By Rick Hamlin
Pray with Hope
“What about tomorrow?” my father-in-law asked from his hospital bed. Looking small, diminished, painfully thin in his gown, his words interrupted by wheezing and a cough, the oxygen delivered to his lungs offering little comfort, his blue eyes still danced when he talked.
He was telling us stories of his life. “I lived a long time,” he said—both Carol and I noting the past tense, not “have lived” but “lived.” He said he couldn’t sleep at all, but as he lay awake, the TV offering images of waterfalls, fields of flowers, snow-capped mountains, shimmering lakes, he retold himself stories of the past, changing significant details around so that where the endings had been sad or painful, they were now moments of triumph.
No, despite his advanced age, he is not suffering from dementia. He’s quite sharp. Knows every visitor and can focus on every update. He was a writer by profession, a newspaper reporter, and still has the journalist’s mind for the probing question. “That’s always the last question,” he said. “What about tomorrow?”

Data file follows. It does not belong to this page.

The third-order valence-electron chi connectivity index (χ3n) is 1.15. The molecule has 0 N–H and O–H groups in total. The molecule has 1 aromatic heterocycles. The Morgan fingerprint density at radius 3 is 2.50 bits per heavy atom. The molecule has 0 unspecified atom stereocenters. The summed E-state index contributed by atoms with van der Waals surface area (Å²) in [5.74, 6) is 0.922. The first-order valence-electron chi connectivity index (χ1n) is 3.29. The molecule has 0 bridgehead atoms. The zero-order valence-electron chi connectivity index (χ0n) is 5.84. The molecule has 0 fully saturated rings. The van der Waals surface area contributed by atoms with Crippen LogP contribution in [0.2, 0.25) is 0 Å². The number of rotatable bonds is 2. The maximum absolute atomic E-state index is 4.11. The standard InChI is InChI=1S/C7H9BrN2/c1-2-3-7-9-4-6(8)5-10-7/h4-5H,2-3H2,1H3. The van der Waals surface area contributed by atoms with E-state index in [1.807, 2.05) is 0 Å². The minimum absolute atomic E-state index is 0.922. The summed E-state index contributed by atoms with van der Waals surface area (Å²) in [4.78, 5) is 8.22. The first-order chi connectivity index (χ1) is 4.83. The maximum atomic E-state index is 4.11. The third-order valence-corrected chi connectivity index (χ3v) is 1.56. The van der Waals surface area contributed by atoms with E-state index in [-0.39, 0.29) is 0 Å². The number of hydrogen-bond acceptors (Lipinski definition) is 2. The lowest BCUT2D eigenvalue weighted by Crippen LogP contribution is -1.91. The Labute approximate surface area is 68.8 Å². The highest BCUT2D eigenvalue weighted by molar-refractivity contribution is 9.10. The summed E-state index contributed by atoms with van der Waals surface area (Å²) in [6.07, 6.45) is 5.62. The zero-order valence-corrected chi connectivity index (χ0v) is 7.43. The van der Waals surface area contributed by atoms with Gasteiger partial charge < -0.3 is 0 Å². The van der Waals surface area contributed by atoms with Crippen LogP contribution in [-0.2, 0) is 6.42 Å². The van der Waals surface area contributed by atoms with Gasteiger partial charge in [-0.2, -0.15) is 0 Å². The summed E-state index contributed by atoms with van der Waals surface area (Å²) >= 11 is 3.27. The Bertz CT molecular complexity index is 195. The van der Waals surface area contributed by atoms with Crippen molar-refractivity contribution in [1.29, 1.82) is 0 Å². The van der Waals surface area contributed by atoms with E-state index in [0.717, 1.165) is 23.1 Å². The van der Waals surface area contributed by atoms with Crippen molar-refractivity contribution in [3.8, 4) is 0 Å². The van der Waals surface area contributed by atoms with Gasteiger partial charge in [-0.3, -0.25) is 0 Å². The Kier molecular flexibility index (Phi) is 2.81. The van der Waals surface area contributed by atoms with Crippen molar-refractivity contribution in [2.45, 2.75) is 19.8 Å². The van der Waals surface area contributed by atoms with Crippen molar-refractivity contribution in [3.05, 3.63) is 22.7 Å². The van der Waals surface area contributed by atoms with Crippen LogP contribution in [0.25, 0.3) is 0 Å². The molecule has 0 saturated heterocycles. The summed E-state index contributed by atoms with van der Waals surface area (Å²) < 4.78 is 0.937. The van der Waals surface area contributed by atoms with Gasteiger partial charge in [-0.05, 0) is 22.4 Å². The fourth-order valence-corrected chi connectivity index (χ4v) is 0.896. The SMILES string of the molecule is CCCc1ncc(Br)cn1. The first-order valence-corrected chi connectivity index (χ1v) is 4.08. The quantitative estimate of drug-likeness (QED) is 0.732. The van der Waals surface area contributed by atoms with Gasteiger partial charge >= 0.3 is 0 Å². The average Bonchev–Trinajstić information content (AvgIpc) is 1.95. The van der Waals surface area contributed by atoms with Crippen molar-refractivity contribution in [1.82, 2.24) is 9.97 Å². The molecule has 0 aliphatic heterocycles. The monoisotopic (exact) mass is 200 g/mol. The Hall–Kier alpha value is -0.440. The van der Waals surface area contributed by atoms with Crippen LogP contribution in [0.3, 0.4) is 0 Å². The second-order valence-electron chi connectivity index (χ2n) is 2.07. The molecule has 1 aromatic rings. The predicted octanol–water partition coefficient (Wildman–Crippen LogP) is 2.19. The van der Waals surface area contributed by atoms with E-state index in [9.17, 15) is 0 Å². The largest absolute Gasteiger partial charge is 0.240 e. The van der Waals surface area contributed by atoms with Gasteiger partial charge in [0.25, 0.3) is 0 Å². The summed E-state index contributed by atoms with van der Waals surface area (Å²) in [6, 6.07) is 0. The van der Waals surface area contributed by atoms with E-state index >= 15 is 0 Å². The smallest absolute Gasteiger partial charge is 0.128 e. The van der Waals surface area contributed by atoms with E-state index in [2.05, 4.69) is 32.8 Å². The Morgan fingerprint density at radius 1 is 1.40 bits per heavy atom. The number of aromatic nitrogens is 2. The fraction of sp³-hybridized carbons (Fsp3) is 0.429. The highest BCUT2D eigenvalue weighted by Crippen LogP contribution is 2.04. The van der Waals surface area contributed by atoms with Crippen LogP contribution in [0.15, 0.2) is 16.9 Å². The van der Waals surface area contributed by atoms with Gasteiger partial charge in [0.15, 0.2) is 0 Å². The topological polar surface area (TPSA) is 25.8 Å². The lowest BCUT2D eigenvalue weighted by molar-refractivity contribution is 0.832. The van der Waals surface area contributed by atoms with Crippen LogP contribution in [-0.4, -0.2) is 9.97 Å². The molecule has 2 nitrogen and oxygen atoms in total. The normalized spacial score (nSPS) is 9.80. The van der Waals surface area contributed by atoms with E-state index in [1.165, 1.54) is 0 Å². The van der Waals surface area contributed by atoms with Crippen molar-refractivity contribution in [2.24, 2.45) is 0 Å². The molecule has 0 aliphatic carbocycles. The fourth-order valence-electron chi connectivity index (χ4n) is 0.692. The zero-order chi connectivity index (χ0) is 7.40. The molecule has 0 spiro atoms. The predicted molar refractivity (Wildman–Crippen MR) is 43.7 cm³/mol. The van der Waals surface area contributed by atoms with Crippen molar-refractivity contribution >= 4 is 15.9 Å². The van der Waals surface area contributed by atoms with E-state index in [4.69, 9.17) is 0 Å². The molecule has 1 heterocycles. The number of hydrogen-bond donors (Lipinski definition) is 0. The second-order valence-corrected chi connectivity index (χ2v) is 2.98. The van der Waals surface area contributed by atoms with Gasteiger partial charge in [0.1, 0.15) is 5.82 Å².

The doctors have their answers, but that’s not what he’s after, waving away my questions about medical prognosis like a pesky fly. I realized then that it’s hope he cares about, hope that matters more than a chemo treatment or an oxygen mask, hope that takes us on its journey far from this world. Now faith is the assurance of things hoped for, the conviction of things not seen, in the Bible’s transcendent phrase (Hebrews 11:1).
“It is always fair to pray with hope,” a friend of mine once told me.
“We’ll hope to see you when we come back,” Carol said as we left him. Her dad pointed to the place on his unshaven cheek where he requested a kiss. We pray with hope. It’s the only way to pray.